Transparency in health care can bring greater empowerment and enable more rational decision making for health consumers. Physicians acknowledge this: “We believe that increasing transparency in the health care system can be beneficial to both patients and physicians,” said J. Fred Raslton, Jr., MD, FACP, president of the American College of Physicians.

There’s an indication that patients will embrace transparency in the form of accessing their physicians’ notes about them, based on the OpenNotes project research published in the Annals of Internal Medicine this week.

The objective of the study was to measure the impact on doctors and patients of extending patients access to view their doctors’ notes over a secure Internet portal. The trial was done at three medical centers: Beth Israel Deaconess Medical Center in Massachusetts, Geisinger Health System in Pennsylvania, and Harborview Medical Center in Washington state. Some 13,564 patients and 105 primary care providers were involved in the study.

The finding that virtually all patients involved wanted to continue to have access to doctor’s notes is significant. However, even more powerful is that 62% of patients would like to be able to add comments to doctors’ notes, which one-third of doctors said would also be useful. One in 3 patients believe they should be entitled to “approve” the notes’ content; few physicians thought so.

A majority of patients agreed that OpenNotes could have many benefits for them, including taking better care of self, understanding health conditions, remembering care plans better, preparing for visits more effectively, feeling more in control of their care, and taking medications better. Fewer than one-half of physicians agreed that these potential benefits would accrue to patients.

Nonetheless, most physicians agreed that nothing was difficult about the OpenNotes program and they experienced no changes in their practice (such as workflow interruptions and productivity loss).

Health Populi’s Hot Points:   “We suspect that fear or uncertainty of what is in the doctor’s ‘black box’ may engender far more anxiety than what is actually written, and patients who are especially likely to react negatively to notes may self-select not to read them.”

For those patients who want to health-engage, the OpenNotes project gives credence to the fact that patients can handle the truth. (Cut here to Jack Nicholson and Tom Cruise in A Few Good Men). Beyond “reading” notes is the transformation that can happen within a patient on the journey toward empowerment: the researchers point to a quote from a patient focus group: “Having it written down, it’s almost like there’s another person telling you to take your meds.”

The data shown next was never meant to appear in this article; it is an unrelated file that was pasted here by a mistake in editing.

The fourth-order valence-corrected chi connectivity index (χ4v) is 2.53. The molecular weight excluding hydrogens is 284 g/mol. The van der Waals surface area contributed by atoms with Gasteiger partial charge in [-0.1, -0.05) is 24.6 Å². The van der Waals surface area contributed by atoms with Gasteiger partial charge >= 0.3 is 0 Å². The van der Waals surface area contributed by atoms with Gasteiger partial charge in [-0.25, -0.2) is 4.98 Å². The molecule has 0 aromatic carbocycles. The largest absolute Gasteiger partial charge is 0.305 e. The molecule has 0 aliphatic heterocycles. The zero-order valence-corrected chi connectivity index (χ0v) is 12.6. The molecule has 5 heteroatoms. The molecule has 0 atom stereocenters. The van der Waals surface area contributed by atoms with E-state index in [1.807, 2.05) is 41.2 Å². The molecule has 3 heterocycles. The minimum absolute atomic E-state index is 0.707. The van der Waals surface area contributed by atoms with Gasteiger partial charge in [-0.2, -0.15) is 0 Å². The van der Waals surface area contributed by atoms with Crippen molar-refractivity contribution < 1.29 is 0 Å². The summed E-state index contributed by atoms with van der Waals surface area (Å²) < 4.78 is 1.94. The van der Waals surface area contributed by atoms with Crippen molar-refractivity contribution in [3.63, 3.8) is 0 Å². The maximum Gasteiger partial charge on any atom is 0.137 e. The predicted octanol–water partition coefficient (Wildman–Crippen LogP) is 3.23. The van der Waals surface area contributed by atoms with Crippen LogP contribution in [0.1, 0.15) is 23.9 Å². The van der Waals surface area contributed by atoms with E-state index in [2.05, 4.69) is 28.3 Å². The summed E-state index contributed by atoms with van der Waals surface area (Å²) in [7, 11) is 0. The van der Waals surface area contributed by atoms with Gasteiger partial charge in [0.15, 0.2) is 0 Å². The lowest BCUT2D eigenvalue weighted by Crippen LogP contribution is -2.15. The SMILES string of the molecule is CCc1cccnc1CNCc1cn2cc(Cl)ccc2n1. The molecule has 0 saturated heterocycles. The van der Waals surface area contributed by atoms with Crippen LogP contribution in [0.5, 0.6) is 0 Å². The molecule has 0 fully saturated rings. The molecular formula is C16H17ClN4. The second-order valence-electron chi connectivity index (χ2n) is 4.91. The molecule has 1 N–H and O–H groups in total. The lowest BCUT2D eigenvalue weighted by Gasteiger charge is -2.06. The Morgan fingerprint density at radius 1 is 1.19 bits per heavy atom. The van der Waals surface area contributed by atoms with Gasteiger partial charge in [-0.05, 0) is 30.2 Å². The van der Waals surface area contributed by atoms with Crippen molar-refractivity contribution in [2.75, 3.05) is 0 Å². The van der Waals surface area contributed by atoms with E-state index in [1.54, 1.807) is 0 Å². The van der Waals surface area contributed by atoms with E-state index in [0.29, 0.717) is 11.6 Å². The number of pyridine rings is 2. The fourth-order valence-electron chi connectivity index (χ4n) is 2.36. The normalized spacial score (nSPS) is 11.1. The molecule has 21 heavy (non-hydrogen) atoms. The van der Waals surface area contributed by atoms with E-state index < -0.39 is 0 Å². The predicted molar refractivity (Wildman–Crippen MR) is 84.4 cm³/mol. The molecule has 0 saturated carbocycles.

Thus begins the virtuous cycle of communication in the healthcare transparency ecosystem. Transparency brings enlightenment and empowerment in health care.

17 Comments on Patients want to see the notes their doctors write about them: the power of transparency in health care

Deborah said : Guest Report 2 years ago

I took an alcohol assessment and want to see their results. They will not show them to me. Isn't that against the privacy act? I ask, "Well, what do you have to hide from me?" The courts had me do this and the worse thing is that I have a year sober now with a good track record of sobriety and now I have to do an "Intensive Out-Treatment Program"? It's a waste of taxpayer's money, my time and gas money for me to have to go through it when I'm not having an issue with sobriety at all. What do you people think?

Crossing the digital health chasm between consumers and providers – talking with Eric Topol | Health Populi said : Guest Report 2 years ago

[…] this context, we discussed the Open Notes project sponsored by the Robert Wood Johnson Foundation, which found that once physicians opened their […]

Understanding the patient journey | Health Populi said : Guest Report 2 years ago

[…] and providers. The relationship between patient and doctor still holds trust. Growing acceptance of Open Notes and other transparency projects that focus on shared decision making between people and their […]

Transparent Pricing said : Guest Report 3 years ago

Transparency is key to our industry's future. I think its hard to argue against that. The professionals are on-board, the patients are in need, and the technology is now there. Yes! What more could we all ask for.

Monica Smith said : Guest Report 4 years ago